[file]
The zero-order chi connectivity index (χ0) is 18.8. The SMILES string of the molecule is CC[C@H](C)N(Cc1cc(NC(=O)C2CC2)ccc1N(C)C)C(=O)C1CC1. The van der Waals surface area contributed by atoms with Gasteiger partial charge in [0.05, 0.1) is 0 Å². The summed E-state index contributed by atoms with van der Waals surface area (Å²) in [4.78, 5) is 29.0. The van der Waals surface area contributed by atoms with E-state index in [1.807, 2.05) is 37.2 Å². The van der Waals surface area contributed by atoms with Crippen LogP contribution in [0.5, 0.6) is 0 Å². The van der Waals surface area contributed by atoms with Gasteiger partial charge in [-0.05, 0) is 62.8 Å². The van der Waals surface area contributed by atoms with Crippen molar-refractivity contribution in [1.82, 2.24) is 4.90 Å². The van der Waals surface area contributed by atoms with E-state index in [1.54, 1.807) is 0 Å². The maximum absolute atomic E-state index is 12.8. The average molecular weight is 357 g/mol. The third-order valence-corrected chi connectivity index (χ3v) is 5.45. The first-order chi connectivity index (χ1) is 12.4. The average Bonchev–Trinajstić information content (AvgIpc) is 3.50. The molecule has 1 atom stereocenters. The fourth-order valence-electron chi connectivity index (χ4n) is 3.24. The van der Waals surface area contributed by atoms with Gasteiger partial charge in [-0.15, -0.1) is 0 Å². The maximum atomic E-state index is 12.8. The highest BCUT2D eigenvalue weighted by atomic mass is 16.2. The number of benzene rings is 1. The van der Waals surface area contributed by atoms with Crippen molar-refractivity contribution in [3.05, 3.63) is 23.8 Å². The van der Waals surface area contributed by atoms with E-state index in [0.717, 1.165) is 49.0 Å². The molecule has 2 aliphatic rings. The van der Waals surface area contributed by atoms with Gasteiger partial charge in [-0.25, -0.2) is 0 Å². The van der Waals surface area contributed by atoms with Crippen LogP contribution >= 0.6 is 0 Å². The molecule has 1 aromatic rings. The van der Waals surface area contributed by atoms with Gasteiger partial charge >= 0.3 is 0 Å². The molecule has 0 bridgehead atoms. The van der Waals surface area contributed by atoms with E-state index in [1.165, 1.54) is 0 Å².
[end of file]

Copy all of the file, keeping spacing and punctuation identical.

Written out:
The zero-order chi connectivity index (χ0) is 18.8. The SMILES string of the molecule is CC[C@H](C)N(Cc1cc(NC(=O)C2CC2)ccc1N(C)C)C(=O)C1CC1. The van der Waals surface area contributed by atoms with Gasteiger partial charge in [0.05, 0.1) is 0 Å². The summed E-state index contributed by atoms with van der Waals surface area (Å²) in [4.78, 5) is 29.0. The van der Waals surface area contributed by atoms with E-state index in [1.807, 2.05) is 37.2 Å². The van der Waals surface area contributed by atoms with Crippen LogP contribution in [0.5, 0.6) is 0 Å². The van der Waals surface area contributed by atoms with Gasteiger partial charge in [-0.05, 0) is 62.8 Å². The van der Waals surface area contributed by atoms with Crippen molar-refractivity contribution in [1.82, 2.24) is 4.90 Å². The van der Waals surface area contributed by atoms with E-state index in [1.54, 1.807) is 0 Å². The maximum absolute atomic E-state index is 12.8. The average molecular weight is 357 g/mol. The third-order valence-corrected chi connectivity index (χ3v) is 5.45. The first-order chi connectivity index (χ1) is 12.4. The average Bonchev–Trinajstić information content (AvgIpc) is 3.50. The molecule has 1 atom stereocenters. The fourth-order valence-electron chi connectivity index (χ4n) is 3.24. The van der Waals surface area contributed by atoms with Gasteiger partial charge in [-0.15, -0.1) is 0 Å². The maximum atomic E-state index is 12.8. The highest BCUT2D eigenvalue weighted by atomic mass is 16.2. The number of benzene rings is 1. The van der Waals surface area contributed by atoms with Crippen molar-refractivity contribution in [3.05, 3.63) is 23.8 Å². The van der Waals surface area contributed by atoms with E-state index in [0.717, 1.165) is 49.0 Å². The molecule has 2 aliphatic rings. The van der Waals surface area contributed by atoms with Gasteiger partial charge in [-0.25, -0.2) is 0 Å². The van der Waals surface area contributed by atoms with Crippen LogP contribution >= 0.6 is 0 Å². The molecule has 1 aromatic rings. The van der Waals surface area contributed by atoms with Gasteiger partial charge >= 0.3 is 0 Å². The molecule has 0 bridgehead atoms. The van der Waals surface area contributed by atoms with E-state index in [1.165, 1.54) is 0 Å².